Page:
Read about different methods of intermittent fasting


#4 Consider occasional meal substitution

Another thing I’ve done over Christmas to keep my calories down while still enjoying the festive food was to swap meals out for treats on occasion. This is something I do in life generally anyway – so if you fancy that slice of cake with a dollop of cream, have it but do so instead of your lunch rather than as well as it. Maybe add a piece of low calorie fruit or salad for some proper nutrition. Make sure you have a nice healthy dinner bulked out with vegetables to get the nutrients you need and balance out the less healthy things you ate. Obviously this sort of treat-for-meal food swapping is not a healthy way to eat each and every day, but now and then it serves as an option to keep your intake more balanced instead of being excessive.

Read about balancing calories


#5 Bubble and squeak is easy and awesome

Bubble and Squeak, for those who haven’t heard of it, is a meal made from vegetable leftovers and therefore really quick to make as well as being full of goodness and super tasty too! I always cook extra on Christmas day because I honestly enjoy my bubble & squeak more. I eat it for several days after, with a bit of leftover turkey or lean ham – often with a nice runny poached or lightly fried egg on top. Delicious! Just mash up those leftover roasties (potatoes, parsnips, squashes, sweet potatoes etc work well – but you could make a cauliflower mash to keep the calories doqn), chop the vegetables and mix it all up in a bowl. Lightly oil a small frying pan and press the mixture into it, making a sort of thick vegetable pancake. Turn out onto a plate when heated through and let your runny poached egg break on the top of it. It’s filling, it’s quick, it’s full of goodness and I find it makes a great meal to balance out those days where I’ve eaten a few more Christmas sweets than I probably should have!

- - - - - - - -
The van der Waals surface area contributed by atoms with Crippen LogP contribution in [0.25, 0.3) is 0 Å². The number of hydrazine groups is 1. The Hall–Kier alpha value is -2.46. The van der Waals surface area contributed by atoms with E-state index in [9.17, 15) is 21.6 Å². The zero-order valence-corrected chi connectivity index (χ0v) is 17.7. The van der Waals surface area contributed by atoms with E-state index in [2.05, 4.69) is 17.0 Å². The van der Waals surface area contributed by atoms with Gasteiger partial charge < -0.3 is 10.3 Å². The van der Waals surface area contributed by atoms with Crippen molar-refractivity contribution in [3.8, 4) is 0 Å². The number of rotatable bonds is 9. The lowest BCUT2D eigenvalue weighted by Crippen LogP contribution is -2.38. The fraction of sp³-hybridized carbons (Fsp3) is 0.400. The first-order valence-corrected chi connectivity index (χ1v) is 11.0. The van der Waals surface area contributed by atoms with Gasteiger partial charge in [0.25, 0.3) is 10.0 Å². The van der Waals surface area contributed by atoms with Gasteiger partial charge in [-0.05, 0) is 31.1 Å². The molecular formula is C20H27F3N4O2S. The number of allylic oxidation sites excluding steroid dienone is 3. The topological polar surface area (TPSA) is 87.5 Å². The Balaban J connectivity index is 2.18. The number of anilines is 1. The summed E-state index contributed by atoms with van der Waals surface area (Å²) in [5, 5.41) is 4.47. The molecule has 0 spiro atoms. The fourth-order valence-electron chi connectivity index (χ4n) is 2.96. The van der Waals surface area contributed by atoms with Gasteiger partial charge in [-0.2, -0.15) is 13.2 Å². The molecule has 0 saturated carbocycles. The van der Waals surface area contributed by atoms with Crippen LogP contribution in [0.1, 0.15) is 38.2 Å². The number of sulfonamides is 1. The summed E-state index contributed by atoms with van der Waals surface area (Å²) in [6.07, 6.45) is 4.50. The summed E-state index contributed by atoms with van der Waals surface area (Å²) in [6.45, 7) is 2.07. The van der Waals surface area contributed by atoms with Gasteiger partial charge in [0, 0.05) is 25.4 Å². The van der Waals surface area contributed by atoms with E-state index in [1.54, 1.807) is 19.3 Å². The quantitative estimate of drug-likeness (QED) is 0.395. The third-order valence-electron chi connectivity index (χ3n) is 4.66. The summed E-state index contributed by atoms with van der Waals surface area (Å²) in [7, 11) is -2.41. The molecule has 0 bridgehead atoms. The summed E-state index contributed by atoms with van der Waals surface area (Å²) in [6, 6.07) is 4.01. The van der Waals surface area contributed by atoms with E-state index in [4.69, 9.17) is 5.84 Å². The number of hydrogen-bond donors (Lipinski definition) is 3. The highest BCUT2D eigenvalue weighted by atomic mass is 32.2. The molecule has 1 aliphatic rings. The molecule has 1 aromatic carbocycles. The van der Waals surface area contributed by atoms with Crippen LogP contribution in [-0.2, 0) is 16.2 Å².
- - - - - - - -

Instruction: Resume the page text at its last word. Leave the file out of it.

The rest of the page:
Read more fasting recipes


#6 Plan to be flexible

By all means go into the holidays with the best of intentions – know what your plan is if you intend to try to fast, decide which days and what you can eat (I like to prepare my meals ahead of time and freeze them in for ease, knowing I don’t have to cook from scratch particularly over the holidays makes it that much easier to stick with a fast), but don’t feel bad if the plans change. The last two years my plan was to fast on Christmas eve but allowing myself 600 calories in the form of fillet steak, home-made potato wedges, vegetables and a little cheese sauce. I did it the first year year (it was delish!) and it meant I didn’t feel capable of overloading my tummy the next day but I could still enjoy a healthy sized meal – without the bloated, stuffed feeling which gives me no pleasure. Last year we ended up with guests on Christmas eve and I wound up having a little extra in the evening, but I still had the benefit of my usual 24 hour fast and less calories than I would otherwise have had that day. As I said earlier, it comes but once a year and change of plans or missing a fast is not the end of the world. Being organised and having good intentions can help you keep on track, but don’t feel bad about it if you have to change your plans – or even if you choose to just because you want to. Just don’t make a habit of it!

Read about inventing your own fasting method


#7 Don’t aim to lose, aim to maintain…

It is said that over the festive period most people will gain close to half a stone (which means they’re probably eating about twice as much as their body needs!). Be realistic – don’t aim to lose over the festivities, you don’t want to feel deprived or like you’re some kind of martyr to your diet. 5:2 is about being able to enjoy your food still, remember? So, aim to maintain – or at least not to gain more than a pound or two, which you know you can shift again pretty quickly when your feet are firmly back on the 5:2 wagon in the new year. If you can fit in some fasts or half fasts you should be able to keep your calories relatively balanced and come out the other side of the holidays seeing the same sort of numbers on the scales as before. Don’t feel disappointed if it’s up a little, you know how to lose it and we’ve all had blips. Don’t be hard on yourself, we’re all our own worst critics when we should be our biggest supporters.